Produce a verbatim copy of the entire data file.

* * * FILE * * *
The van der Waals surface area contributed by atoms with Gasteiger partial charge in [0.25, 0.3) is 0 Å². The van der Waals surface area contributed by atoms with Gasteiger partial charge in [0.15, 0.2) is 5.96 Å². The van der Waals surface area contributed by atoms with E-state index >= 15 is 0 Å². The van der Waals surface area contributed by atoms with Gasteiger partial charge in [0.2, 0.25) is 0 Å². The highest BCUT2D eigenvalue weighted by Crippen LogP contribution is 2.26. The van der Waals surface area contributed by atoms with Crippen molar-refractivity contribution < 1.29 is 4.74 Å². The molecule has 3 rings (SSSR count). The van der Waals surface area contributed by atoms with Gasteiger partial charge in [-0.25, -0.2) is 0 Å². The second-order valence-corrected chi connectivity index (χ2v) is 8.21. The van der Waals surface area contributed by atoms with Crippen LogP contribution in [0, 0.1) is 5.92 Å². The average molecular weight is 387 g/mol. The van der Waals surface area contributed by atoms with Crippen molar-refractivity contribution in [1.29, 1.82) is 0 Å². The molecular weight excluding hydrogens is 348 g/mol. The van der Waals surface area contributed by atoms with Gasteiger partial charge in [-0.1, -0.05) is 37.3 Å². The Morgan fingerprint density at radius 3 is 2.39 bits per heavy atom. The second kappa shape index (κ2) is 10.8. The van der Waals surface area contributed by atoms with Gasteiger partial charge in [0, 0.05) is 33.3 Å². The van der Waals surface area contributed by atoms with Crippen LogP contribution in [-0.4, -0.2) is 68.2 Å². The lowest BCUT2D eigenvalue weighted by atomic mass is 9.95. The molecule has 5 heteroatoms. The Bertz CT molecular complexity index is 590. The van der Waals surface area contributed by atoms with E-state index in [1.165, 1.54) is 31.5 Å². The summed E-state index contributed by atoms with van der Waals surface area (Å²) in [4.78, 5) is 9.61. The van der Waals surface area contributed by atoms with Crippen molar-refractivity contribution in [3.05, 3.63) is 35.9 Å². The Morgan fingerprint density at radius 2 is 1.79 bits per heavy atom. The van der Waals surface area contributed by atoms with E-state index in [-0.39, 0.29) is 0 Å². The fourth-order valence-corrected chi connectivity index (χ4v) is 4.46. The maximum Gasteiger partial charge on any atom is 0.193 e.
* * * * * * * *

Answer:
The van der Waals surface area contributed by atoms with Gasteiger partial charge in [0.25, 0.3) is 0 Å². The van der Waals surface area contributed by atoms with Gasteiger partial charge in [0.15, 0.2) is 5.96 Å². The van der Waals surface area contributed by atoms with E-state index >= 15 is 0 Å². The van der Waals surface area contributed by atoms with Gasteiger partial charge in [0.2, 0.25) is 0 Å². The highest BCUT2D eigenvalue weighted by Crippen LogP contribution is 2.26. The van der Waals surface area contributed by atoms with Crippen molar-refractivity contribution < 1.29 is 4.74 Å². The molecule has 3 rings (SSSR count). The van der Waals surface area contributed by atoms with Gasteiger partial charge in [-0.25, -0.2) is 0 Å². The second-order valence-corrected chi connectivity index (χ2v) is 8.21. The van der Waals surface area contributed by atoms with Crippen LogP contribution in [0, 0.1) is 5.92 Å². The average molecular weight is 387 g/mol. The van der Waals surface area contributed by atoms with Crippen molar-refractivity contribution in [1.29, 1.82) is 0 Å². The molecular weight excluding hydrogens is 348 g/mol. The van der Waals surface area contributed by atoms with Gasteiger partial charge in [-0.1, -0.05) is 37.3 Å². The Morgan fingerprint density at radius 3 is 2.39 bits per heavy atom. The second kappa shape index (κ2) is 10.8. The van der Waals surface area contributed by atoms with Gasteiger partial charge in [0, 0.05) is 33.3 Å². The van der Waals surface area contributed by atoms with Crippen LogP contribution in [-0.4, -0.2) is 68.2 Å². The lowest BCUT2D eigenvalue weighted by atomic mass is 9.95. The molecule has 5 heteroatoms. The Bertz CT molecular complexity index is 590. The van der Waals surface area contributed by atoms with E-state index in [1.165, 1.54) is 31.5 Å². The summed E-state index contributed by atoms with van der Waals surface area (Å²) in [4.78, 5) is 9.61. The van der Waals surface area contributed by atoms with Crippen molar-refractivity contribution in [3.05, 3.63) is 35.9 Å². The Morgan fingerprint density at radius 2 is 1.79 bits per heavy atom. The van der Waals surface area contributed by atoms with E-state index in [-0.39, 0.29) is 0 Å². The fourth-order valence-corrected chi connectivity index (χ4v) is 4.46. The maximum Gasteiger partial charge on any atom is 0.193 e.